Corn stubble in several western Kentucky counties was checked this spring for signs of Southwestern corn borer to determine the pestâ€™s potential infestation in this yearâ€™s corn crop.
"The good news is looks like itâ€™s low this year," says Ric Bessin, Extension entomologist with the University of Kentucky College of Agriculture.
Southwestern corn borer can overwinter in corn stubble and stubble is checked in early spring for damage and surviving larva. Low numbers in the survey indicate there will be low numbers later in the season when they can cause damage to the 2004 corn crop. This is the sixth year the survey has been conducted and the numbers have been low for the past two years, Bessin says.
Southwestern corn borer has two or more generations per year. The first generation attacks whorl-stage corn and can cause yield losses by stunting or killing plants. The second generation occurs during mid- to late-summer and increases harvest losses through stalk breakage due to the insect tunneling in the stalk.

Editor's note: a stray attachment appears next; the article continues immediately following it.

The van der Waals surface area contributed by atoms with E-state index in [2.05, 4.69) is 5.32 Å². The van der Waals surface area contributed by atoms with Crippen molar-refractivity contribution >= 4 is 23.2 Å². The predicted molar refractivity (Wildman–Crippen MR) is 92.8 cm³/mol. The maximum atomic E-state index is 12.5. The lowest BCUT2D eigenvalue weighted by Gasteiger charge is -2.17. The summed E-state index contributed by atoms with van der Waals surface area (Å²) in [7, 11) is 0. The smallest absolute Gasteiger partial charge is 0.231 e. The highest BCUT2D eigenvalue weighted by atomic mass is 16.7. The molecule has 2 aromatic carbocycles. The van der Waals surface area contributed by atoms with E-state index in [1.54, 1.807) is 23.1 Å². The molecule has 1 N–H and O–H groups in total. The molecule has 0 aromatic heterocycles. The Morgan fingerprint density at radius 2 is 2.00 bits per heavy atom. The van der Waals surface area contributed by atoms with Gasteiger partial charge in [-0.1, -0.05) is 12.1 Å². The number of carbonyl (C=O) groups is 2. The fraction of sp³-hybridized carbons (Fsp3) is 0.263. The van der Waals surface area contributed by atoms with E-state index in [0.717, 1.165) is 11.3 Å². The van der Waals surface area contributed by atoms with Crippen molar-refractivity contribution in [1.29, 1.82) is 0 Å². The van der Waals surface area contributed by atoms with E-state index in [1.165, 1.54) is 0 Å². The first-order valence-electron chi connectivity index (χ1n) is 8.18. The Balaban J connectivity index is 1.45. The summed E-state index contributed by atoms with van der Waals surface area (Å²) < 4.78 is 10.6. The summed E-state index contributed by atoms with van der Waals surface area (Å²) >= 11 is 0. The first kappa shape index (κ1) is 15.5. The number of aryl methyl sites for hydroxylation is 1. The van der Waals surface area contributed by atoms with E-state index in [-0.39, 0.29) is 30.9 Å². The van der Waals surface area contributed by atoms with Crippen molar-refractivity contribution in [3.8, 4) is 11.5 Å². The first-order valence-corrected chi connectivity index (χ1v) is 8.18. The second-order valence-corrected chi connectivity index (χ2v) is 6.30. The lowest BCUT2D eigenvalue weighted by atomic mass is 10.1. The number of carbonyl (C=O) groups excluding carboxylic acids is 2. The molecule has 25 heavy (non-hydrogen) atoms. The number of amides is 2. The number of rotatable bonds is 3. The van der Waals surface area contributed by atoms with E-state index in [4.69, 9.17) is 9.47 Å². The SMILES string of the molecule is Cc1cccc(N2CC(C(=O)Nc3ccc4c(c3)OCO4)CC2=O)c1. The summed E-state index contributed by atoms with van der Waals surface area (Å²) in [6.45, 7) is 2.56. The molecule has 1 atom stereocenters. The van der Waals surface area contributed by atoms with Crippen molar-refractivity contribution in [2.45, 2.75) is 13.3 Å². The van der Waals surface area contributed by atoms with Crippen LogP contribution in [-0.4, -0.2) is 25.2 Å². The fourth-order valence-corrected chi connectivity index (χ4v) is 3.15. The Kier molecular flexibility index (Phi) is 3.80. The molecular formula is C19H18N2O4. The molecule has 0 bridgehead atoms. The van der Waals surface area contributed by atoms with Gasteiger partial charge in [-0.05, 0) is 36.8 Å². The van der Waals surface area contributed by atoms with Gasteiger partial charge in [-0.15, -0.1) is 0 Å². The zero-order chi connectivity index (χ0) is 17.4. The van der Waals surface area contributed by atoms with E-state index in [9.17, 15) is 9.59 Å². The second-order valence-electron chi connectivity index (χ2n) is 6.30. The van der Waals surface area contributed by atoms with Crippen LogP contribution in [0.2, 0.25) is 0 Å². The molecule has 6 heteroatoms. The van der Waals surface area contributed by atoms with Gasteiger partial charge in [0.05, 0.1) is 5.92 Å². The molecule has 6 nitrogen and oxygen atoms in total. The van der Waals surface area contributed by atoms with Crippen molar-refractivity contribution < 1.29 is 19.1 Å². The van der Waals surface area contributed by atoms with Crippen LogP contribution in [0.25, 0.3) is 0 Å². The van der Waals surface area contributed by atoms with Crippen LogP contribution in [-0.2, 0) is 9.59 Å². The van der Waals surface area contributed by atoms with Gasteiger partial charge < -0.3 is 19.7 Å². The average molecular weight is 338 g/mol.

Southwestern corn borer was the worst corn pest in Kentucky prior to the winter of 1977-78, when a severe winter killed out the population. Between then and 1992, they did not occur in the state but have since migrated back.
"We know winter weather conditions have the ability to kill out the insect," Bessin says. "Because of this, we follow the insectâ€™s survival over winter to give us a heads up to make seed selection and management decisions."
Winter survival is just one of the variables that determine the potential for problems. Planting date is also a key variable. Typically, fields planted after May 10 have an increased potential for this type of damage. If conditions are wet and farmers are still planting after May 25, Bessin says they should consider using a Bt hybrid.